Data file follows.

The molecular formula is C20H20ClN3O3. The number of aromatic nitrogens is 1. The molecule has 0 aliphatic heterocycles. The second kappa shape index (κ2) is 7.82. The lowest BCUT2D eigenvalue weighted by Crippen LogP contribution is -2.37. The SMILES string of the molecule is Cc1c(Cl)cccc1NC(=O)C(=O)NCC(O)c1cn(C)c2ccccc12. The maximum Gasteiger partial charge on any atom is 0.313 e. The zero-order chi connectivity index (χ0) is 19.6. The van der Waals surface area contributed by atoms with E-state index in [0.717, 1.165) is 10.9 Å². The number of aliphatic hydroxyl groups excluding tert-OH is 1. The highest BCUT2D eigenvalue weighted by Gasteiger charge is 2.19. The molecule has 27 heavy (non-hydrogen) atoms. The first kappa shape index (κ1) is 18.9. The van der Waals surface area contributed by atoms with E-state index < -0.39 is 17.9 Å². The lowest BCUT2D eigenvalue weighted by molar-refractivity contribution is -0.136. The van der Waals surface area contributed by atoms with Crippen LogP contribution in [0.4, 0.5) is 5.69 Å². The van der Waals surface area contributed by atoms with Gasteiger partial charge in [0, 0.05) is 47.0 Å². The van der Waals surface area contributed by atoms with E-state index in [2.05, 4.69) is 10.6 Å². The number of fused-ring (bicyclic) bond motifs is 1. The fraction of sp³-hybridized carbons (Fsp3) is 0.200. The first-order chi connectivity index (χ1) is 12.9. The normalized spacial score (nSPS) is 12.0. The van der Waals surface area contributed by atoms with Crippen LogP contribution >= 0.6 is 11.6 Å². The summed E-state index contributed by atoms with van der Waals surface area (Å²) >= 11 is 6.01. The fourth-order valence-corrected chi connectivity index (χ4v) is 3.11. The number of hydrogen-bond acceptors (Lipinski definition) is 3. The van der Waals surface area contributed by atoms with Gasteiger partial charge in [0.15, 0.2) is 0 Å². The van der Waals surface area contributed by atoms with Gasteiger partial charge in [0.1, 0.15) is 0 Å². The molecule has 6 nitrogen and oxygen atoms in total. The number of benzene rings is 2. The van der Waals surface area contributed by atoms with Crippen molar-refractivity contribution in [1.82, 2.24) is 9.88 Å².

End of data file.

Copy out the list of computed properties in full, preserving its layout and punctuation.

The molecular formula is C20H20ClN3O3. The number of aromatic nitrogens is 1. The molecule has 0 aliphatic heterocycles. The second kappa shape index (κ2) is 7.82. The lowest BCUT2D eigenvalue weighted by Crippen LogP contribution is -2.37. The SMILES string of the molecule is Cc1c(Cl)cccc1NC(=O)C(=O)NCC(O)c1cn(C)c2ccccc12. The maximum Gasteiger partial charge on any atom is 0.313 e. The zero-order chi connectivity index (χ0) is 19.6. The van der Waals surface area contributed by atoms with E-state index in [0.717, 1.165) is 10.9 Å². The number of aliphatic hydroxyl groups excluding tert-OH is 1. The highest BCUT2D eigenvalue weighted by Gasteiger charge is 2.19. The molecule has 27 heavy (non-hydrogen) atoms. The first kappa shape index (κ1) is 18.9. The van der Waals surface area contributed by atoms with E-state index < -0.39 is 17.9 Å². The lowest BCUT2D eigenvalue weighted by molar-refractivity contribution is -0.136. The van der Waals surface area contributed by atoms with Crippen LogP contribution in [0.4, 0.5) is 5.69 Å². The van der Waals surface area contributed by atoms with Gasteiger partial charge in [0, 0.05) is 47.0 Å². The van der Waals surface area contributed by atoms with E-state index in [2.05, 4.69) is 10.6 Å². The number of fused-ring (bicyclic) bond motifs is 1. The fraction of sp³-hybridized carbons (Fsp3) is 0.200. The first-order chi connectivity index (χ1) is 12.9. The normalized spacial score (nSPS) is 12.0. The van der Waals surface area contributed by atoms with Crippen LogP contribution >= 0.6 is 11.6 Å². The summed E-state index contributed by atoms with van der Waals surface area (Å²) >= 11 is 6.01. The fourth-order valence-corrected chi connectivity index (χ4v) is 3.11. The number of hydrogen-bond acceptors (Lipinski definition) is 3. The van der Waals surface area contributed by atoms with Gasteiger partial charge in [0.15, 0.2) is 0 Å². The van der Waals surface area contributed by atoms with Gasteiger partial charge in [0.1, 0.15) is 0 Å². The molecule has 6 nitrogen and oxygen atoms in total. The number of benzene rings is 2. The van der Waals surface area contributed by atoms with Crippen molar-refractivity contribution in [1.82, 2.24) is 9.88 Å².